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Posted by on in Cask Marque Blog

In an evening designed to span political divisions, Dea Latis, the industry’s beer and women forum,  this week hosted the first-ever beer tasting designed for women MPs at the House of Commons.

A lively crowd of over 50 women (and some brave men) were guests of Charlotte Leslie MP, Meg Hillier MP and Jenny Willot MP who sponsored the event. The group were tasted six beers from around the country with food selected to match each beer style, ably guided by Cask Marque's beer sommelier Annabel Smith.

In her introductory speech, Charlotte Leslie suggested that women had the power to re-shape UK drinking habits and that it would be driven by “food and family” – demonstrated earlier by the arrival of Jenny Willott with her two small children to the event.

In her address, Brigid Simmonds, the first female chief executive of the British Beer & Pub Association, reminded guests that 22% of people taking brewing qualifications were now women. Then Inge Plochaet, chief executive of AB InBev ,highlighted some research which showed only 12% of women in the UK drank beer and that this could be as high as other beer drinking nations such as the US and Belgium where rates are around 25%. She urged brewers to rethink their communication strategies to be more inclusive of female drinkers. Sara Barton, founder of Brewsters Brewery and current Guild of Beer Writers’ Brewer of the Year, ended speeches with her thoughts on how women brewers had brought innovation and diversity to UK brewing.

Speeches over and barring a short interruption while MPs dashed to vote, the room was filled with lots of chatter and appreciative noises for each of the beer and food combinations, which were:

Adnam’s Ghost Ship 4.5%
Southwold, Suffolk served with Mini Cones of Fish and Chips

Butcombe Adam Henson’s Rare Breed 4.2%
Wrington, Bristol served with Chicken Teriyaki bites with Coriander Yoghurt

Marstons Pedigree 4.5%
Burton-upon-Trent, Staffordshire served with Vegetable Samosas

Brains Bragging Rights 5%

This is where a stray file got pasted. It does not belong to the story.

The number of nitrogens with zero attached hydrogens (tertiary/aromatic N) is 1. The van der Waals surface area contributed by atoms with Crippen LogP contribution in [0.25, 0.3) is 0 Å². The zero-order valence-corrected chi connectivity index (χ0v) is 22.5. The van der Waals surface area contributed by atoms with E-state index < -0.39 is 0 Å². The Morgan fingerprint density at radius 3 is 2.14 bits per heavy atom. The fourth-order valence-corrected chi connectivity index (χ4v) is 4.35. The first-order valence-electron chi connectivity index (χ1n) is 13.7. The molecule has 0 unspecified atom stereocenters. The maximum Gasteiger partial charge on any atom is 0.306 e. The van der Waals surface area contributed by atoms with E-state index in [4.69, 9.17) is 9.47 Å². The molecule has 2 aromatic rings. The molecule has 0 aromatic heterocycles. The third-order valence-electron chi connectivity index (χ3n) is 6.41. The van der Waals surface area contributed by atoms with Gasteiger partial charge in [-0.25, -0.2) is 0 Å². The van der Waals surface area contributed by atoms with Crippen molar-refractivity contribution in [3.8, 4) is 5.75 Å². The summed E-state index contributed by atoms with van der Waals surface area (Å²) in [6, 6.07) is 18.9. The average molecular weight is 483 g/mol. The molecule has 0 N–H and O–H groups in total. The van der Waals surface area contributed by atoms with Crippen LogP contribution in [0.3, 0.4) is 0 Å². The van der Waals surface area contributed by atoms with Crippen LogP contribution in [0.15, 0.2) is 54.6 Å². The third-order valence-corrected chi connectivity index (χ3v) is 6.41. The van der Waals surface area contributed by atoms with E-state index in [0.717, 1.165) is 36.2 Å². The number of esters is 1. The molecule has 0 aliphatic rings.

Cardiff, South Wales served with Mini Welsh Rarebit with Green Peppercorns and Mustard

Jennings Snecklifter 5.1%
Cockermouth, Cumbria served with Baby Cumberland Sausage with Wholegrain Mustard Mayonnaise

Ilkley Holy Cow Cranberry Milk Stout 4.7%
Ilkley, West Yorkshire served with Mini Roast Beef in Yorkshire Pudding with Horseradish Cream

Dea Latis was founded in 2010 by a group of women working in the beer and pubs industries and now has c. 150 supporters including brewers, beer tasters, marketeers, licensees, writers and bloggers. The group meets several times a year to network, share ideas and enjoy good beer and food. For more info, visit www.dealatisuk.wordpress.com

Pictured are Charlotte Leslie MP (Bristol North West), Annabel Smith (Cask Marque) and Meg Hillier MP (Shoreditch)

Posted by on in Cask Marque Blog

By Annabel Smith, Cask Marque Training Manager and Beer Sommelier

One of the questions I’m asked most about my job at Cask Marque (other than “can I have your job?”) is how our beer inspectors are tested to make sure they know their stuff and have the credentials to pass judgement on whether a beer is perfect or not. Obviously, some technology comes into it, the temperature of beer is not something that can be disputed with a thermometer in hand.  Nor is the beer inspectors’ experience (all of them are, or have been brewers or beer quality technicians in their careers) called to question. But what about their sense of taste? How do we make sure their taste buds are fit for purpose and can detect off flavours and aromas? Well, at least once a year all of us are tested by the Brewing Research International team in Surrey. We take part in blind taste tests under the supervision of their sensory training manager, and have to be able to identify numerous faults in spiked samples of beer. Often the beer is served in black glasses under ultra violet light so our senses are not skewed by the colour of the beer.

Which led me to conduct a little research project with the help of some students from Leeds Metropolitan University. We wanted to find out if the colour of some beers is a barrier to people buying them. Many people (especially younger or female drinkers) actively shy away from black or dark beers because they perceive the drink to be ‘heavy’ or too challenging.